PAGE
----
A chronological guide to the top Ecuador Festivals
Ecuador Festivals are probably of the most colorful and culture filled traditions of South America when it comes to holidays and festivities. Semana Santa, Inti Raymi, Carnival, you name it! Submerging into a rich cultural tradition is probably one of the best ways to get to know the country and its people.
So, if you are planning a visit to Ecuador anytime soon, here’s our list of the best Ecuador Festivals and traditional customs. Take a look and make sure to be part of one when visiting the Ecuadorian soil. The list is chronologically arranged (month to month) to make it easier for your travel planning.
1. La Diablada de Píllaro (The Devils of Pillaro) in January
This bizarre celebration is held in Píllaro (north of Tungurahua Province, near Baños City) between the 1st and the 6th of January of each year. Thousands of imps take the streets to dance in the Diablada. The party gathers the whole town and foreigners alike. The three main characters are the devil, guaricha and capariche. The beauty of the ceremony lays o its origin which comes from the colonial era and evokes the indigenous and mestizo rebellion against the Catholic religion. The devil costume is a disguised rejection to the preaching of the priests, as well as the physical, economic, psychological and moral abuse that came for the Spanish.
2. Carnival (Ecuadorian Mardi Gras) in February or March
The date when Carnival takes place varies from year to year. The reason why is that it is a deeply catholic tradition. Carnival should take place on Monday and Tuesday, 40 days before Easter each year, prior to the Catholic fasting period (around mid February). In Ecuador, the festival incorporates an older indigenous tradition of celebrating the second moon by throwing flowers, water and flour. It is a period of celebration and abundance before the fasting. Though it take place throughout the country, Guaranda and Ambato are the major carries of the tradition.
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3. Semana Santa (Holly Week) in Quito City in April
A deeply theatrical tradition, Holly Week in Ecuador gathers iconic characters in a procession recreating Christ’s journey to the cross. Semana Santa starts on the second Sunday of April. If you happen to be in Quito during during this period, make sure you catch one of the multiple processions and immerse yourself in tradition. However, the not to miss event is the the Jesus del Gran Poder Procession taking place in the lovely historical cente of Quitor. Make sure you arrive on time, as it gets quite crowded.
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4. Inti Raymi (Sun Festival) in June and July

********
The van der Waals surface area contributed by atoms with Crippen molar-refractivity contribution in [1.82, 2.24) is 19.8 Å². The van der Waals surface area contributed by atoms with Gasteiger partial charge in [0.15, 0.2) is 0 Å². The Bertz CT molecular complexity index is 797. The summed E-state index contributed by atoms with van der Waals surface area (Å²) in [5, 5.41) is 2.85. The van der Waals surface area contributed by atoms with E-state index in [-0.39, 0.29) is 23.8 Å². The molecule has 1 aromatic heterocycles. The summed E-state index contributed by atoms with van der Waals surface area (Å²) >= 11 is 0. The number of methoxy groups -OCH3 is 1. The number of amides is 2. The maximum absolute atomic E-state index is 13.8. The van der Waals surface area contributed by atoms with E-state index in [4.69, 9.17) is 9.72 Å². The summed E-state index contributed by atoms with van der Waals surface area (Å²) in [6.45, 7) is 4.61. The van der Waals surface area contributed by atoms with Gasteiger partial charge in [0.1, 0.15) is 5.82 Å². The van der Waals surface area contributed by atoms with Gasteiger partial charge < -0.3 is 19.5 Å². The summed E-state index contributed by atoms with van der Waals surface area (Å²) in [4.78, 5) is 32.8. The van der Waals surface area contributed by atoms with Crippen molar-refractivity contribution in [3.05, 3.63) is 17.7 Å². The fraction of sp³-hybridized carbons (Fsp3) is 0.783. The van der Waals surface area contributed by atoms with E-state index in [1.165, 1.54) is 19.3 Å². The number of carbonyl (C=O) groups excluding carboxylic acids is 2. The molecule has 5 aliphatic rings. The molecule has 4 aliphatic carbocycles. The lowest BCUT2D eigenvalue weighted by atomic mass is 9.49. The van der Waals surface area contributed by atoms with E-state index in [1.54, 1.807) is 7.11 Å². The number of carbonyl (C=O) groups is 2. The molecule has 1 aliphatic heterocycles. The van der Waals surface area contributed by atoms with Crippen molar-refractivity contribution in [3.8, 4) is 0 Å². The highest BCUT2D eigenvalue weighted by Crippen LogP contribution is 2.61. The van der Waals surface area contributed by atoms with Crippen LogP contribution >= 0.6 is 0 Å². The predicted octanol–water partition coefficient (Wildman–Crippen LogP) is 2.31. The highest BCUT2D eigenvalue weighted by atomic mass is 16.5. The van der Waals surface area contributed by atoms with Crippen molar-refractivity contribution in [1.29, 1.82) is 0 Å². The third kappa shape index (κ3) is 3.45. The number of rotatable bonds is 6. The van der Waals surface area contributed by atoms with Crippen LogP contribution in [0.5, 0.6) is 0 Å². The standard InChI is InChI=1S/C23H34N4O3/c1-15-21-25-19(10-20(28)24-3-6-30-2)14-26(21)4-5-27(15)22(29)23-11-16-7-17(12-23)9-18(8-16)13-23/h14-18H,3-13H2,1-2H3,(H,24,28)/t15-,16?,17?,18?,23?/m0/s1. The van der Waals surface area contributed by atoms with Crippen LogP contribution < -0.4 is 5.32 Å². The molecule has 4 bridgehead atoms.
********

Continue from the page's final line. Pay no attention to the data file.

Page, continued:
The Inti Raymi celebrations take place during the months of June and July, however the major party id held on June 2st . A deeply Andean tradition, the Sun Festival begins with the sunset of the longest night of the year. As soon as the Andean summer begins, Inti Raymi is a celebration and gratitude to the sun. The celebration also matches with the harvest season and the end of an Andean agricultural cycle. The party involves traditional dances (San Juan) and drinks (Chicha de Jora). A colorful and joyful event, symbolizing new beginnings.
5. The Yamor Festival (Corn Festival) in September
The Yamor festivities started 52 years ago. It is a celebration of the intercultural peoples of Otavalo. It blends the celebration of Koya Raymi (the ritual of the moon and the sun as elements of fertility) with Catholic traditions. The word “Yamor” refers to a traditional beverage, which is brewed using seven varieties of corn and is unique to this area. This beverage runs freely during the festivities. The indigenous groups of Kichwa Cayambi and Kichwa Otavalo honour the Andean agricultural cycle , with a special attention to corn, which is considered to be a symbol of fertility. The festivities include processions, music, dancing in the streets, fireworks, cock fighting, mock bull fighting and lots of fun. You can take a 2 day-trip to Otavalo during Inti Raymi season to take a deeper look at the festival.
6. Mama Negra Festivities in September and November
The Festival of La Mama Negra takes place in the town of Latacunga in Ecuador at the end of September and again during the week of November. La Mama Negra is one of the oldest in the city and it is a display of the varied cultural influences from its Spanish, Aymaran, Incan, Mayan, and African ancestors. The city streets fill to watch a parade of legendary characters pass by, bestowing blessings candy, and homemade brew. The festival was established when the Cotopaxi volcano erupted in 1742. The locals of the region asked the Virgin of Mercy, the patron of Cotopaxi, to spare Latacunga. When the town escaped the wrath of the volcano, an annual celebration was set in place in her honor
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7. The burning of el Año Viejo (New Year’s Eve) on December 31st
This is one of the most amusing celebrations in Ecuador and it takes place at the end of the year. It entails various traditions, but the most notorious one is the burning of Año Viejo (old year) doll. This effigy made from newspaper, sawdust and cardboard represent political figures, personalities or even loved ones. They symbolize the experiences and events of the past year. The burning symbolizes the start of new experiences and better things to come. Las Viudas (The Widows) are a major thing dung this celebrations. Men dressed as women personify the viudas, mourning for the Año Viejo Puppet.
So this is our list, do you have any favorite Ecuadorian festival not mentioned here?
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